thedirtman is offline  
post #22 of 30 Old 06-03-2017, 09:32 AM
Rock God
 
Dkjeep's Avatar
 
Join Date: Aug 2010
Age: 39
Posts: 1,017
Feedback: 0 reviews

Quote:
Originally Posted by ChuckTheRipper View Post

Cant believe I have to be the first to say.... nice funbags.
HUNTER likes this.
Dkjeep is offline  
post #23 of 30 Old 06-03-2017, 09:32 AM
Rock God
 
coilrod's Avatar
 
Join Date: Feb 2010
Location: Lower mainland
Age: 52
Posts: 1,661
Garage
Feedback: 0 reviews

Quote:
Originally Posted by christensent View Post
It really depends on what you're going to do with your rig.

Yes lots of people get by with 40's on D44's. The trick is, no wheel speed. The ground-traction torque only increases linearly with tire diameter, so you're looking at a 14% increase in torque going from a 35 to a 40. Not that big a deal. If you cross the line you can absolutely still cause damage, but it's quite likely that if you break on a 40 in a static loading scenario, you also would have broken with 35's or 37's. Note it gets a little worse if aired down really far on high traction rock, because your ground traction also increases with surface area as the tire size increases.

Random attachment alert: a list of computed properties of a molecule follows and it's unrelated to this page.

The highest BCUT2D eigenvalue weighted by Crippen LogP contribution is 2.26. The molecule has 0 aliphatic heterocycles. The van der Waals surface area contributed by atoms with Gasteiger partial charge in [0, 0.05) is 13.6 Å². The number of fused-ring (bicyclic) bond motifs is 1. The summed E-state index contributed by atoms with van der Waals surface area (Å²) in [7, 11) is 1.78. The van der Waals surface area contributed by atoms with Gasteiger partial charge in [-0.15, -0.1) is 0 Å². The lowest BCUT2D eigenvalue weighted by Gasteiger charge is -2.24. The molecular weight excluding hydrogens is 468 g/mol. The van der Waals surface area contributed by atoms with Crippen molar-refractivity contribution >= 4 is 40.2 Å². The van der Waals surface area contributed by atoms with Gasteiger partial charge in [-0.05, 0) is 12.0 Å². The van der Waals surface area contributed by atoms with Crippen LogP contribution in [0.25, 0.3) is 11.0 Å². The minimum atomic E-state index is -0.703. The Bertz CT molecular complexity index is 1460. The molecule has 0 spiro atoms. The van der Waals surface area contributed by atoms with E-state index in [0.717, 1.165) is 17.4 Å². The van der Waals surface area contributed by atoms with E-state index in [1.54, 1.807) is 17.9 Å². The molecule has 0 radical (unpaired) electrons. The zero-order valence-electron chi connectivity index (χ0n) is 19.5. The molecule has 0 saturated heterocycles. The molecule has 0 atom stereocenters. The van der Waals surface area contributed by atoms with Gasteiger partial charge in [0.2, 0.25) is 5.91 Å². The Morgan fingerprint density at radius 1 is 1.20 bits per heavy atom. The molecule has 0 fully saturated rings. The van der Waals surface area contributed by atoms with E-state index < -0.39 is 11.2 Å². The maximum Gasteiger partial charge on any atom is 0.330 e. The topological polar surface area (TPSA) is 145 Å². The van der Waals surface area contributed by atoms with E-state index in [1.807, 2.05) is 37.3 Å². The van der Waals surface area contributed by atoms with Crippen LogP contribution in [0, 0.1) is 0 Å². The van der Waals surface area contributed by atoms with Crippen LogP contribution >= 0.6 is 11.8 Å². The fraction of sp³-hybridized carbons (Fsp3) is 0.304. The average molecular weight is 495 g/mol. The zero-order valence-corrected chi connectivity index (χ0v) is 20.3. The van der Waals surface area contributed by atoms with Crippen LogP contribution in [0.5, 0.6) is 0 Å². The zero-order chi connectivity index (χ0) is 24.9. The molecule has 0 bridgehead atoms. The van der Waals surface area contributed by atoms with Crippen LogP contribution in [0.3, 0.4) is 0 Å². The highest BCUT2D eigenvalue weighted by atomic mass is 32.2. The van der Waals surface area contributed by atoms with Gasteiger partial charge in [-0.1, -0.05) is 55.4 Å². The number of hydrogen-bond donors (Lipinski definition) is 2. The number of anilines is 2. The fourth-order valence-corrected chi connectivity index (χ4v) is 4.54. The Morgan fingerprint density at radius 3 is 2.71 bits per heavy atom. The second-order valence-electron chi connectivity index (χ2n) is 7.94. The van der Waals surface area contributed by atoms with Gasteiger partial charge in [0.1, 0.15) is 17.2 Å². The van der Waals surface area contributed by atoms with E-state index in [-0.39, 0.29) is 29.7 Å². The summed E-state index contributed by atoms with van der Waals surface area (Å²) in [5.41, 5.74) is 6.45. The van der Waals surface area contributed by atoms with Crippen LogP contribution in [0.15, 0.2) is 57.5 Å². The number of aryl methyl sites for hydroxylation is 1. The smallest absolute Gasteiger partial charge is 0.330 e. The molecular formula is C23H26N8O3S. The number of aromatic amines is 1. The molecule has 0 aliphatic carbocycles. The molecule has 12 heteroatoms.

Add wheel speed, and you have a serious mess. Moment of inertia increases with radius squared, the tire's tread weight increases linearly with radius, and sidewall weight increases with r^2. That's an a*r^3 + b*r^4 relation with tire size to moment load torque. That means going from 35's to 40's increases your moment-loads by notably more than 50%. That's a tremendous change, get a little wheel hop going or try to use wheel speed to get up a high traction environment, and your D44 will snap like a twig on 40's where 35's would have been fine. The torque spec of a D60 vs. D44 is just enough to cover this difference, hence why you can absolutely still break a D60 with 40's, just like you can break a D44 with 35's. Of course there's also great variety in tire weight between different brands that you have to factor in too, but that's the general concept.
Stop trying to use facts and science to prove you're smartlier then me! My opinions are solidly rooted in feelings! I feel that 40's n 42's should be ran, they're a good size for, the best size is really all about the wonderful Dana 44, an American made axle, bring back the greatness to the trails. And we know it will help the climate change.

I am a troll. Do not take my advice. It isn't going to help.
coilrod is offline  
post #24 of 30 Old 06-03-2017, 05:01 PM
Super Moderator
 
j3ff3ry_j33p's Avatar
 
Join Date: Jul 2012
Location: Nashville
Posts: 5,895
Garage
Feedback: 1 reviews

Quote:
Originally Posted by christensent View Post
It really depends on what you're going to do with your rig.